Bill's Genealogy Blog

Bill Buchanan is a long-time genealogy enthusiast, living in Spruce Grove, Alberta, Canada. This blog will describe my experiences as I research my family history and help others.

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Location: Spruce Grove, Alberta, Canada

I am a retired online school teacher. I love family history. Since 2007, I have spent much of my time providing part-time support for the world's largest free family history site This is very rewarding. I have helped others with the Family Tree and related FamilySearch products.
In 2010-2018 Iserved in the Edmonton Riverbend Family History Centre. I have a FHC blog at Bill's Family History Center Blog For information the Latter-day Saints and family history click

Friday, February 27, 2015

Youtube for Family History

In her latest blog, Lisa Louise Cook recommended that is a good place to get the flavor of our ancestral homes. I decided to give it a try, using Drumquin, County Tyrone, Ireland as my test case. Why Drumquin?
1. My Buchanan ancestors lived nearby in the early 1800s.
2. We have two Y-DNA matches in the area.
3. I have been in contact with several others researching Buchanan families in the area.
4. The name is unusual, perhaps unique. This should cause fewer false hits.
5. A rural Irish village is probably more like it used to be in the early 1800s than major centers I could have chosen, such as London or Liverpool.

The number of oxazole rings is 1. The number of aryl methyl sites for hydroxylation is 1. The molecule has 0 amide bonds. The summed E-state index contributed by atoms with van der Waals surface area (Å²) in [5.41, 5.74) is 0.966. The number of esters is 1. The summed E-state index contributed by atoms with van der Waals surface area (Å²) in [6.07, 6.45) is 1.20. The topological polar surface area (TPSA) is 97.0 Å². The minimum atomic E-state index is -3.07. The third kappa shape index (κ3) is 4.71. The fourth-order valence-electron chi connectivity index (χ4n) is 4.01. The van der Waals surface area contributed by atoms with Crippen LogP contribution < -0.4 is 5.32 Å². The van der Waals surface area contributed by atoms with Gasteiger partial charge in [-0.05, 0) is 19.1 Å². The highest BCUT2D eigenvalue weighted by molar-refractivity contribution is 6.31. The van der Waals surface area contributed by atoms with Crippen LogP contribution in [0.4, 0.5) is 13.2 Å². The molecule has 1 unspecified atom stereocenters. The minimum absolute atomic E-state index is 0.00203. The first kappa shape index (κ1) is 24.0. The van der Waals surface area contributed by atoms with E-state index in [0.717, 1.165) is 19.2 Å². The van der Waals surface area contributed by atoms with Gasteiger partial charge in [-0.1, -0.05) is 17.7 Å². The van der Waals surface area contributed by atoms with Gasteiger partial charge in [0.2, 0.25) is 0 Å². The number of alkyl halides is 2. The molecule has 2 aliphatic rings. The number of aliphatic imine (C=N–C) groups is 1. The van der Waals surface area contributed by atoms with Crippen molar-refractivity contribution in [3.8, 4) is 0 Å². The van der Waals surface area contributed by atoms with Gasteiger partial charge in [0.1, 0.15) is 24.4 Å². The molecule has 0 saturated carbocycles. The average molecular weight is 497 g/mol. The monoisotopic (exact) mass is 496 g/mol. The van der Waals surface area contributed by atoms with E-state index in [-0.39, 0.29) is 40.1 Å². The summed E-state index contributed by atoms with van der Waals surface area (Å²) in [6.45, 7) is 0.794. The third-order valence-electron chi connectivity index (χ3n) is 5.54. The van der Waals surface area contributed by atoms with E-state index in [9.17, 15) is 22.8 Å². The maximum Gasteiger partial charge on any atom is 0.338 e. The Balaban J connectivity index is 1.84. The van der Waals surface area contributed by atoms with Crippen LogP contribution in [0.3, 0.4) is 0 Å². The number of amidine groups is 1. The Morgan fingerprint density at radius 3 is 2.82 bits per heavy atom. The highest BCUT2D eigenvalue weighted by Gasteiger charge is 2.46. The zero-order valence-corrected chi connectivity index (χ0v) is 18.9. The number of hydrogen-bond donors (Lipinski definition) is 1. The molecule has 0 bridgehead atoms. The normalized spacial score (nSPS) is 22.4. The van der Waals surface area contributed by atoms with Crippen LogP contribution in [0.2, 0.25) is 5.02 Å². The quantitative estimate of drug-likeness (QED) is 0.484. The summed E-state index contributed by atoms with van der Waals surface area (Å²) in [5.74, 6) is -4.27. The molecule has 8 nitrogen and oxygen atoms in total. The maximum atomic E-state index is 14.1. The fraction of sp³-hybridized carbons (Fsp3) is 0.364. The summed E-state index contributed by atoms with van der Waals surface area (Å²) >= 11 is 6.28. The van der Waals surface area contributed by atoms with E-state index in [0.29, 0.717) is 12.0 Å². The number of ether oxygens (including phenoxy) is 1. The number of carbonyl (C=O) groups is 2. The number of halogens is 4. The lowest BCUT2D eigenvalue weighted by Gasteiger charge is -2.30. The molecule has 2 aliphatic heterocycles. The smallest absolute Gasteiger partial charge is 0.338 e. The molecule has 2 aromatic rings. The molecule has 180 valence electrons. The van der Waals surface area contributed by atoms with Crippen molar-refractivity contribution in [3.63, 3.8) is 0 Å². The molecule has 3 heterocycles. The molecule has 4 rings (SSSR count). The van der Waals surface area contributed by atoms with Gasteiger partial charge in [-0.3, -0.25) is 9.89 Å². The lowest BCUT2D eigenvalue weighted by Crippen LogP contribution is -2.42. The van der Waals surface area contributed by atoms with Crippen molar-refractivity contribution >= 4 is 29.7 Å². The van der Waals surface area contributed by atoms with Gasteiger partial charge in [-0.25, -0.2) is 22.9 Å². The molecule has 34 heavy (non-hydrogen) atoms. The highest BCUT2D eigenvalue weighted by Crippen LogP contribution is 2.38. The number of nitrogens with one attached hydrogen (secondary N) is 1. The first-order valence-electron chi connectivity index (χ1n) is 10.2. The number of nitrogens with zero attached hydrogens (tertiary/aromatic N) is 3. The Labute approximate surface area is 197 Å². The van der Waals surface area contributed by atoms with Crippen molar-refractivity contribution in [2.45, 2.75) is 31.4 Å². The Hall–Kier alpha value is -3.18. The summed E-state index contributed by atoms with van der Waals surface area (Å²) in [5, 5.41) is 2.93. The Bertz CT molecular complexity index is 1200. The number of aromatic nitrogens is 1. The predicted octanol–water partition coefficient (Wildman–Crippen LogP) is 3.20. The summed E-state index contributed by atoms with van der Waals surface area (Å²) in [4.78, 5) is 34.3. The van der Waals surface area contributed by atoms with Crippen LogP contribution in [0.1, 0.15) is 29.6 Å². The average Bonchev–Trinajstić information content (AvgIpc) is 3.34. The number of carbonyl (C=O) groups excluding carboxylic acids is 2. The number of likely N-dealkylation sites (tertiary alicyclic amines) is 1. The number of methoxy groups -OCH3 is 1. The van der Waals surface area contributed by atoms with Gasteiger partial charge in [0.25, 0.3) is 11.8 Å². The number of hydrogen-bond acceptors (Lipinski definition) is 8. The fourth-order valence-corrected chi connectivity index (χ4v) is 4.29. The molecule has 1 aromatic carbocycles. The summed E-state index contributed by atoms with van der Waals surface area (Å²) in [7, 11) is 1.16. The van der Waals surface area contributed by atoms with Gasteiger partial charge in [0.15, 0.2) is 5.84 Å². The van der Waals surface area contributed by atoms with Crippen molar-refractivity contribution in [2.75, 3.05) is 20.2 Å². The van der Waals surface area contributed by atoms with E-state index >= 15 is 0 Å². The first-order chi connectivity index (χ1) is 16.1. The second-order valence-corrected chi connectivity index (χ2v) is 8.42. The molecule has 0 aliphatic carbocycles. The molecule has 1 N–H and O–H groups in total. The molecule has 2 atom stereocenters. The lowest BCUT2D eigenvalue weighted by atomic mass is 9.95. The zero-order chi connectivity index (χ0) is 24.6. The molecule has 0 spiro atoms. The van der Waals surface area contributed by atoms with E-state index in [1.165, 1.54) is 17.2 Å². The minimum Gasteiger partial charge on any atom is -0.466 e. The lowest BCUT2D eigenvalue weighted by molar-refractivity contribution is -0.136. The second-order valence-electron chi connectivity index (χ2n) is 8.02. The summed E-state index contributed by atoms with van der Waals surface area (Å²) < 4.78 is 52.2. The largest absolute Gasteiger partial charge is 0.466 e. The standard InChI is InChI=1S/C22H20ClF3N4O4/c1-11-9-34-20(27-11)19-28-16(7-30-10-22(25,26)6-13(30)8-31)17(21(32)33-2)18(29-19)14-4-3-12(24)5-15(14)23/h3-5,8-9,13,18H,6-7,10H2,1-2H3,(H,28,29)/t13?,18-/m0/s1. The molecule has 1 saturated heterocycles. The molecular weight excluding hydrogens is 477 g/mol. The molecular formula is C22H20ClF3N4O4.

So what did I find? There were a lot of youtube videos about Drumquin. Most were enjoyable.

The one that really captivated me was Margo O'Donnell singing "The Hills Above Drumquin". Her lilting Irish voice and the haunting Irish music was spell-binding to me. (I am also a fan of Canada's Rita MacNeil, who has a similar voice.) 

I had read the words to the song once before, but the singing and the music took this charming song to new heights. As I listened again, I heard a reference to a nearby rural area called Kirlish, which was the home of a correspondent's ancestors. I too felt a sense of "home" in a strange way.

My Buchanan ancestors left the area in 1847 during the peak of the Great Famine, and never returned.

Thanks to  I can revisit the area from the comfort of my own home, any time I want.

Lisa, thanks for the wonderful suggestion!


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